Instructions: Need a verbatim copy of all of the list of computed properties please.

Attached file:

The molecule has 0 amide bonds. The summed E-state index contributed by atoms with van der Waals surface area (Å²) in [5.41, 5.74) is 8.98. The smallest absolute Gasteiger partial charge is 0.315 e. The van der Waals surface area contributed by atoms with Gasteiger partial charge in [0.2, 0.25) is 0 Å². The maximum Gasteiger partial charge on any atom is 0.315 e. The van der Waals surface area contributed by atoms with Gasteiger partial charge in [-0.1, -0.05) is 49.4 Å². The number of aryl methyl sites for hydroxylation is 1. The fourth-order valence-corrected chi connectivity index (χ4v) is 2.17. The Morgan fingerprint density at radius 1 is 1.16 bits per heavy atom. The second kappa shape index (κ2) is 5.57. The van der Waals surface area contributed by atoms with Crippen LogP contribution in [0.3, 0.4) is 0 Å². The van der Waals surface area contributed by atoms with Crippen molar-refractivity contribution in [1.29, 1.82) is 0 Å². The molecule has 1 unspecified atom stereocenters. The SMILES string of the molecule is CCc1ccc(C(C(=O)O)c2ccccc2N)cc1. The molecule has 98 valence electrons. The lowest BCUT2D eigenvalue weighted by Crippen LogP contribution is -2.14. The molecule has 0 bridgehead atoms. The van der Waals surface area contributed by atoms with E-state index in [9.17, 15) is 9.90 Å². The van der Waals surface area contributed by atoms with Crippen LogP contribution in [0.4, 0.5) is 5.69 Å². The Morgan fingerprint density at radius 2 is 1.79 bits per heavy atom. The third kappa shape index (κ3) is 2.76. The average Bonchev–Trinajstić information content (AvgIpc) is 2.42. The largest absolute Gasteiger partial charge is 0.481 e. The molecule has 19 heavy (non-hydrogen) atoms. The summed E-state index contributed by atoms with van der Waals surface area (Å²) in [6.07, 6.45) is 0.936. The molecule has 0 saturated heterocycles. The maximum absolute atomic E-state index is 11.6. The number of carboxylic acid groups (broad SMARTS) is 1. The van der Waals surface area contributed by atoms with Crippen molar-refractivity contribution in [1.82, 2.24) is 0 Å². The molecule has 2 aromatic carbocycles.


The molecule has 0 amide bonds. The summed E-state index contributed by atoms with van der Waals surface area (Å²) in [5.41, 5.74) is 8.98. The smallest absolute Gasteiger partial charge is 0.315 e. The van der Waals surface area contributed by atoms with Gasteiger partial charge in [0.2, 0.25) is 0 Å². The maximum Gasteiger partial charge on any atom is 0.315 e. The van der Waals surface area contributed by atoms with Gasteiger partial charge in [-0.1, -0.05) is 49.4 Å². The number of aryl methyl sites for hydroxylation is 1. The fourth-order valence-corrected chi connectivity index (χ4v) is 2.17. The Morgan fingerprint density at radius 1 is 1.16 bits per heavy atom. The second kappa shape index (κ2) is 5.57. The van der Waals surface area contributed by atoms with Crippen LogP contribution in [0.3, 0.4) is 0 Å². The van der Waals surface area contributed by atoms with Crippen molar-refractivity contribution in [1.29, 1.82) is 0 Å². The molecule has 1 unspecified atom stereocenters. The SMILES string of the molecule is CCc1ccc(C(C(=O)O)c2ccccc2N)cc1. The molecule has 98 valence electrons. The lowest BCUT2D eigenvalue weighted by Crippen LogP contribution is -2.14. The molecule has 0 bridgehead atoms. The van der Waals surface area contributed by atoms with E-state index in [9.17, 15) is 9.90 Å². The van der Waals surface area contributed by atoms with Crippen LogP contribution in [0.4, 0.5) is 5.69 Å². The Morgan fingerprint density at radius 2 is 1.79 bits per heavy atom. The third kappa shape index (κ3) is 2.76. The average Bonchev–Trinajstić information content (AvgIpc) is 2.42. The largest absolute Gasteiger partial charge is 0.481 e. The molecule has 19 heavy (non-hydrogen) atoms. The summed E-state index contributed by atoms with van der Waals surface area (Å²) in [6.07, 6.45) is 0.936. The molecule has 0 saturated heterocycles. The maximum absolute atomic E-state index is 11.6. The number of carboxylic acid groups (broad SMARTS) is 1. The van der Waals surface area contributed by atoms with Crippen molar-refractivity contribution in [1.82, 2.24) is 0 Å². The molecule has 2 aromatic carbocycles.